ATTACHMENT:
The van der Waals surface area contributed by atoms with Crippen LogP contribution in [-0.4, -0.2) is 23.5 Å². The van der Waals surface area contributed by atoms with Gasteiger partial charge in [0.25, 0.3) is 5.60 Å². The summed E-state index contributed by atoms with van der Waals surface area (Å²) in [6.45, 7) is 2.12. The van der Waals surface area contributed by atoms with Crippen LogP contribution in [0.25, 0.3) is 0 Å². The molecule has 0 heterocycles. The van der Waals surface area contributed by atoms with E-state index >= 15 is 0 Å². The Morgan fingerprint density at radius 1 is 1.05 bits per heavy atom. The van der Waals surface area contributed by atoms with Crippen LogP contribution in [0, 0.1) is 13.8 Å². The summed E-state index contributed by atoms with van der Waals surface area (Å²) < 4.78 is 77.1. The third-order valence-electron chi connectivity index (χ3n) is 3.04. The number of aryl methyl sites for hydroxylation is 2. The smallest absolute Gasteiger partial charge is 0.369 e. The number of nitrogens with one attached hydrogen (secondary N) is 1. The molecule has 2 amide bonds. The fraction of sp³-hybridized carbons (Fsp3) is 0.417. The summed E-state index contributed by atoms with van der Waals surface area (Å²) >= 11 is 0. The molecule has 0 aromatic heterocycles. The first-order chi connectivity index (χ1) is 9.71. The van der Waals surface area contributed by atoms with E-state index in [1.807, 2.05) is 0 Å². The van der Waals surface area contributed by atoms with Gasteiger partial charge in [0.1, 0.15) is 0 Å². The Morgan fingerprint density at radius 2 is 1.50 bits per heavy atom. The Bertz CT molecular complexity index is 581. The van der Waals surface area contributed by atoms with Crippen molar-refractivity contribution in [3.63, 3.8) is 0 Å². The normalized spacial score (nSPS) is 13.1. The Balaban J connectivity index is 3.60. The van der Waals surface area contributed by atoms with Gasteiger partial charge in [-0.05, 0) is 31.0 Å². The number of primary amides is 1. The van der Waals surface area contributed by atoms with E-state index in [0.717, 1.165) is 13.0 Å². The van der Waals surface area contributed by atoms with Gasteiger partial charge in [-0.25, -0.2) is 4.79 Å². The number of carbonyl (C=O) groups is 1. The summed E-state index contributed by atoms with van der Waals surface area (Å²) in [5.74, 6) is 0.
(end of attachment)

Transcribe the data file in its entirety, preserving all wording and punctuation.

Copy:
The van der Waals surface area contributed by atoms with Crippen LogP contribution in [-0.4, -0.2) is 23.5 Å². The van der Waals surface area contributed by atoms with Gasteiger partial charge in [0.25, 0.3) is 5.60 Å². The summed E-state index contributed by atoms with van der Waals surface area (Å²) in [6.45, 7) is 2.12. The van der Waals surface area contributed by atoms with Crippen LogP contribution in [0.25, 0.3) is 0 Å². The molecule has 0 heterocycles. The van der Waals surface area contributed by atoms with E-state index >= 15 is 0 Å². The Morgan fingerprint density at radius 1 is 1.05 bits per heavy atom. The van der Waals surface area contributed by atoms with Crippen LogP contribution in [0, 0.1) is 13.8 Å². The summed E-state index contributed by atoms with van der Waals surface area (Å²) < 4.78 is 77.1. The third-order valence-electron chi connectivity index (χ3n) is 3.04. The number of aryl methyl sites for hydroxylation is 2. The smallest absolute Gasteiger partial charge is 0.369 e. The number of nitrogens with one attached hydrogen (secondary N) is 1. The molecule has 2 amide bonds. The fraction of sp³-hybridized carbons (Fsp3) is 0.417. The summed E-state index contributed by atoms with van der Waals surface area (Å²) >= 11 is 0. The molecule has 0 aromatic heterocycles. The first-order chi connectivity index (χ1) is 9.71. The van der Waals surface area contributed by atoms with E-state index in [1.807, 2.05) is 0 Å². The van der Waals surface area contributed by atoms with Gasteiger partial charge in [0.1, 0.15) is 0 Å². The Morgan fingerprint density at radius 2 is 1.50 bits per heavy atom. The Bertz CT molecular complexity index is 581. The van der Waals surface area contributed by atoms with Crippen molar-refractivity contribution in [3.63, 3.8) is 0 Å². The normalized spacial score (nSPS) is 13.1. The Balaban J connectivity index is 3.60. The van der Waals surface area contributed by atoms with Gasteiger partial charge in [-0.05, 0) is 31.0 Å². The number of primary amides is 1. The van der Waals surface area contributed by atoms with E-state index in [0.717, 1.165) is 13.0 Å². The van der Waals surface area contributed by atoms with Gasteiger partial charge in [-0.25, -0.2) is 4.79 Å². The number of carbonyl (C=O) groups is 1. The summed E-state index contributed by atoms with van der Waals surface area (Å²) in [5.74, 6) is 0.